The Volvo radiator or expansion tank cap is also a spring-loaded valve reacting to system pressure. It serves to maintain proper system coolant level at predetermined pressures. It must always be replaced with an exact replacement cap with the same pressure setting. Never use other caps except for short-term emergencies!
A belt-driven fan blade for pulling air through the Volvo radiator is usually on the Volvo water pump pulley and should have a fan clutch to control it. The fan clutch allows the fan to turn with the belt at low engine speed and "free-wheel" at higher speeds. A bad fan clutch either doesn't allow the fan to spin at low speed (overheating in traffic) or doesn't allow it to free-wheel at high speed (potential overheating on highway or reduced gas mileage).
An electric fan can be either by itself (usually front-wheel drive) or auxiliary (used with a mechanical fan). Both types are controlled via a temperature sensor - in the Volvo radiator or upper Volvo radiator hose or on the Volvo thermostat or Volvo water pump housing. This sensor is usually an on/off type switch with a fixed temperature setting. (Some vehicles may have 2-3 settings for multi-speed fans.) This sensor is commonly called an "auxilliary fan switch".
Other common temperature sensors are: 1) gauge sender (variable output); 2) warning light sender (on/off type); 3) lambda and/or fuel injection sensor(s) (variable to control fuel injection settings); 4) thermo-time switch (cold start valve control). Your Volvo may have other sensors as well.
Temperature control is critical to both performance and emission control. Unfortunately, this system is the most difficult to troubleshoot without proper equipment and diagrams. It's even more difficult with computers that adjust timing, idle speed, vacuum and fuel delivery automatically to make up for potentially faulty temperature sensor signals.
Maintenance of your cooling system sensors is virtually impossible since there's nothing really to "maintain". Keeping them clean both internally (coolant replacement) and externally (engine cleaning) is the best way to ensure trouble-free driving. Checking and replacing all parts at the factory-recommended time or mileage limits helps as well

Jul 23, 2009 | 2001 Volvo S40

2 Answers

Temperature guage running colder than normal


This is the Thermostat Causing this and Yes you are Correct on the Location of it. Please Rate My Response! Thanks!

Feb 06, 2009 | 2000 Chrysler Town & Country

1 Answer

Cooling fan relay control ciruit


Are you sure it isn't only a failed thermoswitch?
There isn't normally much of a circuit; the fan motor is directly or indirectly controlled by a bimetal switch that is screwed into the lower radiator tank. That switch could control a relay but it isn't common to do it that way, it would be better since that kind of switch doesn't handle fairly heavy currents as the fans need so a relay would relieve it from carrying no more than a couple hundred milliamperes at the most.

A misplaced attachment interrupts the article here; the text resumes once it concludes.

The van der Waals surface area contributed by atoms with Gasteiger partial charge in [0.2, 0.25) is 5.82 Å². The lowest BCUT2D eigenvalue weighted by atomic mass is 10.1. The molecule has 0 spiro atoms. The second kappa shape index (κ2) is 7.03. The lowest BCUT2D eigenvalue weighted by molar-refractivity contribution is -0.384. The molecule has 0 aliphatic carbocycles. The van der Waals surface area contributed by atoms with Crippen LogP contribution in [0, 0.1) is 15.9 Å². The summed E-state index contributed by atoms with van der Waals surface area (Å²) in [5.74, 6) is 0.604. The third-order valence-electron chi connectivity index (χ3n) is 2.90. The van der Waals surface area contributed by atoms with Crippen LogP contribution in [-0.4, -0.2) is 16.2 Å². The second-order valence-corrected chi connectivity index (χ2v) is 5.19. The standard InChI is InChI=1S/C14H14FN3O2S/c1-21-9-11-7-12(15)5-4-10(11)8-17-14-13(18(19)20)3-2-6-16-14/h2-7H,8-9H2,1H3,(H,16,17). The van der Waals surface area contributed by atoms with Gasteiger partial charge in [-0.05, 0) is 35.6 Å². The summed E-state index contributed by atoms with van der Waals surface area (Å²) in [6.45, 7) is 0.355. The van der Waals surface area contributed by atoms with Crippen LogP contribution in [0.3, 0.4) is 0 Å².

Jan 14, 2009 | 2002 Dodge Ram Maxi

2 Answers

Blower is working on position 4 (max) only


The fan speed control resistor is burned out.

Nov 23, 2008 | 2000 Nissan Quest

1 Answer

Car is overheating


2 Inspect Belt Incorrectly routed, adjusted, tensioned, missing, or worn water pump belt(s). grey_line.gif 3 Inspect Oil Pan Gasket - Performance Ruptured, cracked or leaking radiator hose. grey_line.gif 4 Inspect Radiator Cap Worn or damaged radiator cap grey_line.gif 5 Inspect Thermostat Thermostat stuck closed grey_line.gif 6 Inspect Fan Blade Broken, missing, or defective fan blade(s). grey_line.gif 8 Inspect Water Pump Damaged, worn or leaking water pump. grey_line.gif 9 Inspect Intake Manifold Plenum - Perform Leaking water pump gasket. grey_line.gif 10 Inspect Cooling Fan Control Faulty cooling fan control or circuit. grey_line.gif 11 Inspect Cooling Fan Switch - Radiator Faulty radiator cooling fan switch or circuit. grey_line.gif 12 Inspect Engine Temperature Sensor Faulty engine temperature sensor or circuit. grey_line.gif 13 Inspect Temperature Switch Damaged or faulty temperature switch or temperature switch circuit. grey_line.gif 14 Inspect Fan Clutch Worn, loose or faulty fan clutch. grey_line.gif 15 Inspect Ported Vacuum Switch Damaged, leaking, or faulty ported vacuum switch. grey_line.gif 16 Inspect Radiator Obstructed radiator core or radiator cooling fins. grey_line.gif 17 Inspect Head Gasket - Performance Head gasket leaking coolant into cylinders here is a list of things to check Shaun

Nov 17, 2008 | 2000 Cadillac DeVille